On the Parametrization of Ill-posed Inverse Problems Arising from Elliptic Partial Differential Equations
Vasquez, Fernando Guevara
This work was also published as a Rice University thesis/dissertation.
Electric impedance tomography (EIT) consists in finding the conductivity inside a body from electrical measurements taken at its surface. This is a severely ill-posed problem: any numerical inversion scheme requires some form of regularization. We present inversion schemes that address the instability of the problem by proper sparse parametrization of the unknown conductivity. To guide us, we consider a consistent finite difference approach to an inverse Sturm-Liouville problem arising in EIT for layered media. The method first solves a model reduction problem for the differential equation where the reduced model parameters are essentially averages of the conductivity over the cells of a grid depending on the conductivity. Fortunately the dependence is weak. Thus one can efficiently estimate conductivity averages by using the grid for a reference conductivity. This simple inversion method converges to the true solution as the number of measurements increases. We analyze the sensitivity of the reduced model parameters to small changes in the conductivity, and introduce a Newton-type iteration to improve the reconstructions of the simple inversion method. As an added bonus, our method can benefit from a priori information if available. We generalize both methods to the 2D EIT problem by considering finite volumes discretizations of size determined by the mesurement precision, but where the node locations are to be determined adaptively. This discretization can be viewed as a resistor network, where the resistors are essentially averages of the conductivity over grid cells. We show that the model reduction problem of finding the smallest resistor network (of fixed topology) that can predict meaningful measurements of the Dirichlet-to-Neumann map is uniquely solvable for a broad class of measurements. We propose a simple inversion method that, as in the simple method for the inverse Sturm-Liouville problem, is based on an interpretation of the resistors as conductivity averages over grid cells, and an iterative method that improves such reconstructions by using sensitivity information on the changes in the resistors due to small changes in the conductivity. A priori information can also be incorporated to the latter method.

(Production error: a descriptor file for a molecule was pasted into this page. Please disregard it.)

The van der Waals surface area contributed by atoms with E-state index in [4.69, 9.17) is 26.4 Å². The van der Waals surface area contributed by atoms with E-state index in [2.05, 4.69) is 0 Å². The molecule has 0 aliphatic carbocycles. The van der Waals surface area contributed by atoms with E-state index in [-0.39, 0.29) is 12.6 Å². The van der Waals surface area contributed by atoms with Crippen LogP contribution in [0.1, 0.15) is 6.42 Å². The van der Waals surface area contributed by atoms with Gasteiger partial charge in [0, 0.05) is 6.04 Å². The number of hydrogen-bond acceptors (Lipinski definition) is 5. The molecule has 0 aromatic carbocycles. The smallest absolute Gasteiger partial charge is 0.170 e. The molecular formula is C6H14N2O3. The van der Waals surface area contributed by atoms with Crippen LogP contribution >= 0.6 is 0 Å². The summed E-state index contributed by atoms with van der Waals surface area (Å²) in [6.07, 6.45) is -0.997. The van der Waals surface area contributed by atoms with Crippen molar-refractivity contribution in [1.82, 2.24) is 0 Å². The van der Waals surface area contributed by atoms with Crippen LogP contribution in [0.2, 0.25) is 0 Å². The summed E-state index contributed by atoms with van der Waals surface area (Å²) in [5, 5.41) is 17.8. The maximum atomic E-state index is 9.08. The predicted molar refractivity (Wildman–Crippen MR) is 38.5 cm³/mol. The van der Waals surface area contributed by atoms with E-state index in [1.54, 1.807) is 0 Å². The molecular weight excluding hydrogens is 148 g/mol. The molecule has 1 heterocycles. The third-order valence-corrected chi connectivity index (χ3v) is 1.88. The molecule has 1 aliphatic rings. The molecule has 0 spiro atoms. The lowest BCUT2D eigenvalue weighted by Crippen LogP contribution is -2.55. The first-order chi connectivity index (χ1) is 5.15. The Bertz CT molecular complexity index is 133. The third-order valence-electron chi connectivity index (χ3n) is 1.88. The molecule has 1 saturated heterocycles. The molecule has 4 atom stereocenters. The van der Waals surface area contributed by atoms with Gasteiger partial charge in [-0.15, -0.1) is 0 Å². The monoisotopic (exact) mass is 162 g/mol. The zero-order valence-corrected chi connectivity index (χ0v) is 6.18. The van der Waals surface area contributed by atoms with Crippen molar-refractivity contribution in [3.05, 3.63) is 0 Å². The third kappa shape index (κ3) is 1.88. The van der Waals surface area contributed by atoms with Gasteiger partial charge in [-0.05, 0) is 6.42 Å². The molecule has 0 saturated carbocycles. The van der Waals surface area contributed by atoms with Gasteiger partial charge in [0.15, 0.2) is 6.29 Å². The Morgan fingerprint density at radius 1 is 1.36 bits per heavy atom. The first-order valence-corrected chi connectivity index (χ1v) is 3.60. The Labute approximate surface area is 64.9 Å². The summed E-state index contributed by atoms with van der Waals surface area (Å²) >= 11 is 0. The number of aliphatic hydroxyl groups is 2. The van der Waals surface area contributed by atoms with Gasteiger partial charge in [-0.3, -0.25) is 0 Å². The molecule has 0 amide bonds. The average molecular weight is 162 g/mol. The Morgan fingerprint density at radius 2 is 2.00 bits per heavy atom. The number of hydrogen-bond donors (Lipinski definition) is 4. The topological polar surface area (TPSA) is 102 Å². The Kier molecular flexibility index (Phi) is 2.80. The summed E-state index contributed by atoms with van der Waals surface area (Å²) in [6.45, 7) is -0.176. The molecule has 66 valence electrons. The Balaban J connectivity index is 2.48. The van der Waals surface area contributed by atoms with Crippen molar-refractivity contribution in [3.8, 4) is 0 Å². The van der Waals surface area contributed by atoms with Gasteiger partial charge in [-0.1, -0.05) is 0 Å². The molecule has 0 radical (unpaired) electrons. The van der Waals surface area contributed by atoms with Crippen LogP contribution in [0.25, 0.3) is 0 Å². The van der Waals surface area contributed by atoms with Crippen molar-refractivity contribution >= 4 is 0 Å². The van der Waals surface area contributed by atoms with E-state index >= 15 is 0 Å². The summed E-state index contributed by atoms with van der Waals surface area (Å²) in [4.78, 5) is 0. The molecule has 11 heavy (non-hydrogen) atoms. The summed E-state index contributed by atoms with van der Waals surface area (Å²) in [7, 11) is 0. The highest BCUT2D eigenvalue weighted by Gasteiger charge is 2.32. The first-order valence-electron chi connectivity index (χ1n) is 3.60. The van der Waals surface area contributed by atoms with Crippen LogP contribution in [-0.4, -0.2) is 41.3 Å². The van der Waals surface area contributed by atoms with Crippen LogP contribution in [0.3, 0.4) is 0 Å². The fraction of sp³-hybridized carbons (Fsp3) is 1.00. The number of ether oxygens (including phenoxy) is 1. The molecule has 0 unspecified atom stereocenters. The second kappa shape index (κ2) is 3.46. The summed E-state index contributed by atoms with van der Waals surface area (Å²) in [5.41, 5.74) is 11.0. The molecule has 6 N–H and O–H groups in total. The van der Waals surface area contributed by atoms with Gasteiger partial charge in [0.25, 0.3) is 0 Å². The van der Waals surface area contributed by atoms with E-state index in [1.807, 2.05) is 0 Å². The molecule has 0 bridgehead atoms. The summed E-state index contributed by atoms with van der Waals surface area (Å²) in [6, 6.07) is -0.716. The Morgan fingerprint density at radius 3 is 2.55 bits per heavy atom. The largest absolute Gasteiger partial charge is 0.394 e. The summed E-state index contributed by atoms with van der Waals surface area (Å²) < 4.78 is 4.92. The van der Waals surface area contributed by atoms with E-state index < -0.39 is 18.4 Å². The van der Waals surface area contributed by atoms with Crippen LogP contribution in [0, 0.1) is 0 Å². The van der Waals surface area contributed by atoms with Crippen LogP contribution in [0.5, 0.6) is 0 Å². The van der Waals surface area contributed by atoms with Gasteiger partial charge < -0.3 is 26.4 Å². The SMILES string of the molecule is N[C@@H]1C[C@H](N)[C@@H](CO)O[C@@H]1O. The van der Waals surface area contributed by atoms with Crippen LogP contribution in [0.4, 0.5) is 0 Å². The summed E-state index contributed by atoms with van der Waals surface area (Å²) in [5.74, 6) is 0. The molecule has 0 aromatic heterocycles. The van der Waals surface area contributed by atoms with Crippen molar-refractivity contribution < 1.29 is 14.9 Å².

Citable link to this pagehttps://hdl.handle.net/1911/102059
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